DAYTON, Ohio — As the delta variant surges, hospitals are adjusting how they handle other procedures. That's led to more out-patient treatment to save hospital beds for COVID patients.
Now, places like the Ronald McDonald House are busier than ever, seeing more families needing a place to stay through surgeries and follow-up treatments.
For close to two weeks, Christ Foust and his girlfriend have been staying at the Ronald McDonald House in Dayton. It’s because their son Greyson, who was born prematurely, is staying at a hospital nearby.
“Being my first child I was kind of nervous and skeptical,” said Foust. “I was thinking the worst obviously because you know early doesn’t sound good for a baby.”
When Foust and his girlfriend aren’t at the hospital, they get caught up on laundry. Ronald McDonald House is equipped with a laundry room filled with free laundry detergent.
“It took a lot of stress off of me and my girlfriend’s back,” he said. “So it makes it all easier while dealing with the preemie situation.”
The Ronald McDonald House in Dayton has 14 private rooms for families, a fully stocked kitchen, a game room, and much more. What surprised him the most about his stay is the free transportation. It cost $1.5 million a year to keep the house in operation.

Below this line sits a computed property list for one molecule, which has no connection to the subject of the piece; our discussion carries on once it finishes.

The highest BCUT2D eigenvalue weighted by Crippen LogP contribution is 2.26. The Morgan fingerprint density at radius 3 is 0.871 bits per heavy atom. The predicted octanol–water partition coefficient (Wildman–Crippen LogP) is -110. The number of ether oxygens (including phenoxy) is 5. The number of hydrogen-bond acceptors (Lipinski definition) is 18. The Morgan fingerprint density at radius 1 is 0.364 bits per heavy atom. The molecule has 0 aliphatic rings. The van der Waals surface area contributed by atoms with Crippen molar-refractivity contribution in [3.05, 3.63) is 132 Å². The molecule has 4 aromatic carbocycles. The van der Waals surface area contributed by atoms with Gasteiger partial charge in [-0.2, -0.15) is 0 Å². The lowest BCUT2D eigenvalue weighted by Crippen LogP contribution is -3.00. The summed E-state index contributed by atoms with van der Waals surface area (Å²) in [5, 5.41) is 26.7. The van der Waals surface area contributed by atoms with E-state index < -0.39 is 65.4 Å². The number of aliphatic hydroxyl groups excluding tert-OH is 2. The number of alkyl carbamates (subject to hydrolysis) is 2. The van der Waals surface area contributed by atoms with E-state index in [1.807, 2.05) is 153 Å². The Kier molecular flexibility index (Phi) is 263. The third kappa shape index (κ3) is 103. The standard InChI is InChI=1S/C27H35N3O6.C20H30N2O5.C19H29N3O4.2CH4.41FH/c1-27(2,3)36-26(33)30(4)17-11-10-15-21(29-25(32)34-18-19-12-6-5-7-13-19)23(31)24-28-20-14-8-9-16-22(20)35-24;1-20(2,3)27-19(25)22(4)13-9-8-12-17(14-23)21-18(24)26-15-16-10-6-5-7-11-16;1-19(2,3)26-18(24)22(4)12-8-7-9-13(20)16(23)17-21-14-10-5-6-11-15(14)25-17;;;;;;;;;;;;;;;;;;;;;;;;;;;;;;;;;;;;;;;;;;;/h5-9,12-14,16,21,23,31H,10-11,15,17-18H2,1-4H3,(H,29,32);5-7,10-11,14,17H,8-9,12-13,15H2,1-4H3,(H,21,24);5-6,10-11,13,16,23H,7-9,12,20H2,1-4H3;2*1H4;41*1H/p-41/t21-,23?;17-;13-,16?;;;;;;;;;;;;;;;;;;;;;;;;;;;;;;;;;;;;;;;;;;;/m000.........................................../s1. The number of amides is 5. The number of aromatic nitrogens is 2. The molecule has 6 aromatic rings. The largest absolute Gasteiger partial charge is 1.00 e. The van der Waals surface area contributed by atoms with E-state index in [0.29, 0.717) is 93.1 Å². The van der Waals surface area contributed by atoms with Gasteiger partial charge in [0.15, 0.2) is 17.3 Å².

Fundraising is also an important funding source, and due to the recent rise in Delta variant cases, Ronald McDonald House Charities is postponing all in-person fundraising events until further notice.
“They already do so much so for them to still go above and beyond to provide transportation to where it is a shocker and a big thing,” he said.
In addition to the house, at Miami Valley Hospital, there is a Ronald McDonald House family room. It’s right across the hall from the NICU and it provides time for families to relax and unwind.
“This is really convenient for me and my family because we’re here all day,” he said. “We spend about 12 hours out of our day here with our son and it’s nice to have the refreshments and everything else at my disposal that I may need.”
In the next couple of weeks, Foust hopes to bring Greyson home for the first time, but he said he'll always be grateful for the help provided by the Ronald McDonald house.
“I’m very optimistic about moving on and moving forward with everything with all the help we’ve gotten from all these places like here and the Ronald McDonald House it really helps a lot,” he said.